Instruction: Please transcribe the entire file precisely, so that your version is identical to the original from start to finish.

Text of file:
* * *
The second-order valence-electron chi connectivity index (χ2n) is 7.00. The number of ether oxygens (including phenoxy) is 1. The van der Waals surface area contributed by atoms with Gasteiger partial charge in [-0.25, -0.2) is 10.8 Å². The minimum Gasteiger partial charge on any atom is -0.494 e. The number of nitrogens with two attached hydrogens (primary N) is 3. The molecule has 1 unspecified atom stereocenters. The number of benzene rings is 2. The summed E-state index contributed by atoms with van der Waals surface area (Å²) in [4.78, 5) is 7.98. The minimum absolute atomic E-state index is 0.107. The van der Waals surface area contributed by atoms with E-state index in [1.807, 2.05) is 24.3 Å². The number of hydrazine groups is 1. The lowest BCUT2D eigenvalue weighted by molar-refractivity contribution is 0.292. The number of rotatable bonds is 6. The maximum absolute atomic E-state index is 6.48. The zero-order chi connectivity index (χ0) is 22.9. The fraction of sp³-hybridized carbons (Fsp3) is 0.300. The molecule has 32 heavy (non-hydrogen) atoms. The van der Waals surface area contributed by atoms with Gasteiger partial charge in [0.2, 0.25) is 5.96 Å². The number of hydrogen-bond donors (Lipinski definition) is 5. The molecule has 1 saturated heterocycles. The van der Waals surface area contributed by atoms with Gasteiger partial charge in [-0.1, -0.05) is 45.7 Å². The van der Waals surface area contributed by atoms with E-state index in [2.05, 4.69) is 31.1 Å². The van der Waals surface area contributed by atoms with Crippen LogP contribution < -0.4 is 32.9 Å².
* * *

The second-order valence-electron chi connectivity index (χ2n) is 7.00. The number of ether oxygens (including phenoxy) is 1. The van der Waals surface area contributed by atoms with Gasteiger partial charge in [-0.25, -0.2) is 10.8 Å². The minimum Gasteiger partial charge on any atom is -0.494 e. The number of nitrogens with two attached hydrogens (primary N) is 3. The molecule has 1 unspecified atom stereocenters. The number of benzene rings is 2. The summed E-state index contributed by atoms with van der Waals surface area (Å²) in [4.78, 5) is 7.98. The minimum absolute atomic E-state index is 0.107. The van der Waals surface area contributed by atoms with E-state index in [1.807, 2.05) is 24.3 Å². The number of hydrazine groups is 1. The lowest BCUT2D eigenvalue weighted by molar-refractivity contribution is 0.292. The number of rotatable bonds is 6. The maximum absolute atomic E-state index is 6.48. The zero-order chi connectivity index (χ0) is 22.9. The fraction of sp³-hybridized carbons (Fsp3) is 0.300. The molecule has 32 heavy (non-hydrogen) atoms. The van der Waals surface area contributed by atoms with Gasteiger partial charge in [0.2, 0.25) is 5.96 Å². The number of hydrogen-bond donors (Lipinski definition) is 5. The molecule has 1 saturated heterocycles. The van der Waals surface area contributed by atoms with Gasteiger partial charge in [-0.1, -0.05) is 45.7 Å². The van der Waals surface area contributed by atoms with E-state index in [2.05, 4.69) is 31.1 Å². The van der Waals surface area contributed by atoms with Crippen LogP contribution < -0.4 is 32.9 Å².